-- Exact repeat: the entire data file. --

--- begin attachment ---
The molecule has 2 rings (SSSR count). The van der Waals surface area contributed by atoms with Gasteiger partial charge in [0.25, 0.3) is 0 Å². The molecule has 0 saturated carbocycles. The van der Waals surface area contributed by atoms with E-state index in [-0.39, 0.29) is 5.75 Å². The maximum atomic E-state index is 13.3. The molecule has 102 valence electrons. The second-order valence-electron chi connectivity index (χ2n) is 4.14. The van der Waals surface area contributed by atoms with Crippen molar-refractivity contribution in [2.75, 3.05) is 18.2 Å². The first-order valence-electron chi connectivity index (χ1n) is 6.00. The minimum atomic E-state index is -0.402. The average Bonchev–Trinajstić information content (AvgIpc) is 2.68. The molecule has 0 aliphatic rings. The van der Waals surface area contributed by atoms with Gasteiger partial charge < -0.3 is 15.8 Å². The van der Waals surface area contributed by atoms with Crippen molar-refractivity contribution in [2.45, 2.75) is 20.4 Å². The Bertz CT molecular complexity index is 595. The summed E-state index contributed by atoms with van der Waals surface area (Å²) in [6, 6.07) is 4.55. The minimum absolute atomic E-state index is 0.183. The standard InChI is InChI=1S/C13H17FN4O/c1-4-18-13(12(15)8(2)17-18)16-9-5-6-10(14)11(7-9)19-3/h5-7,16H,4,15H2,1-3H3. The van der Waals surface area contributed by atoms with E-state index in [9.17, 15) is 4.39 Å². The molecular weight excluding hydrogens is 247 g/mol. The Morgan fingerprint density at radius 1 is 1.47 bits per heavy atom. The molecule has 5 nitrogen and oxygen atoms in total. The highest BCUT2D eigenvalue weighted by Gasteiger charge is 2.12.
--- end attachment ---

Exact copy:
The molecule has 2 rings (SSSR count). The van der Waals surface area contributed by atoms with Gasteiger partial charge in [0.25, 0.3) is 0 Å². The molecule has 0 saturated carbocycles. The van der Waals surface area contributed by atoms with E-state index in [-0.39, 0.29) is 5.75 Å². The maximum atomic E-state index is 13.3. The molecule has 102 valence electrons. The second-order valence-electron chi connectivity index (χ2n) is 4.14. The van der Waals surface area contributed by atoms with Crippen molar-refractivity contribution in [2.75, 3.05) is 18.2 Å². The first-order valence-electron chi connectivity index (χ1n) is 6.00. The minimum atomic E-state index is -0.402. The average Bonchev–Trinajstić information content (AvgIpc) is 2.68. The molecule has 0 aliphatic rings. The van der Waals surface area contributed by atoms with Gasteiger partial charge < -0.3 is 15.8 Å². The van der Waals surface area contributed by atoms with Crippen molar-refractivity contribution in [2.45, 2.75) is 20.4 Å². The Bertz CT molecular complexity index is 595. The summed E-state index contributed by atoms with van der Waals surface area (Å²) in [6, 6.07) is 4.55. The minimum absolute atomic E-state index is 0.183. The standard InChI is InChI=1S/C13H17FN4O/c1-4-18-13(12(15)8(2)17-18)16-9-5-6-10(14)11(7-9)19-3/h5-7,16H,4,15H2,1-3H3. The van der Waals surface area contributed by atoms with E-state index in [9.17, 15) is 4.39 Å². The molecular weight excluding hydrogens is 247 g/mol. The Morgan fingerprint density at radius 1 is 1.47 bits per heavy atom. The molecule has 5 nitrogen and oxygen atoms in total. The highest BCUT2D eigenvalue weighted by Gasteiger charge is 2.12.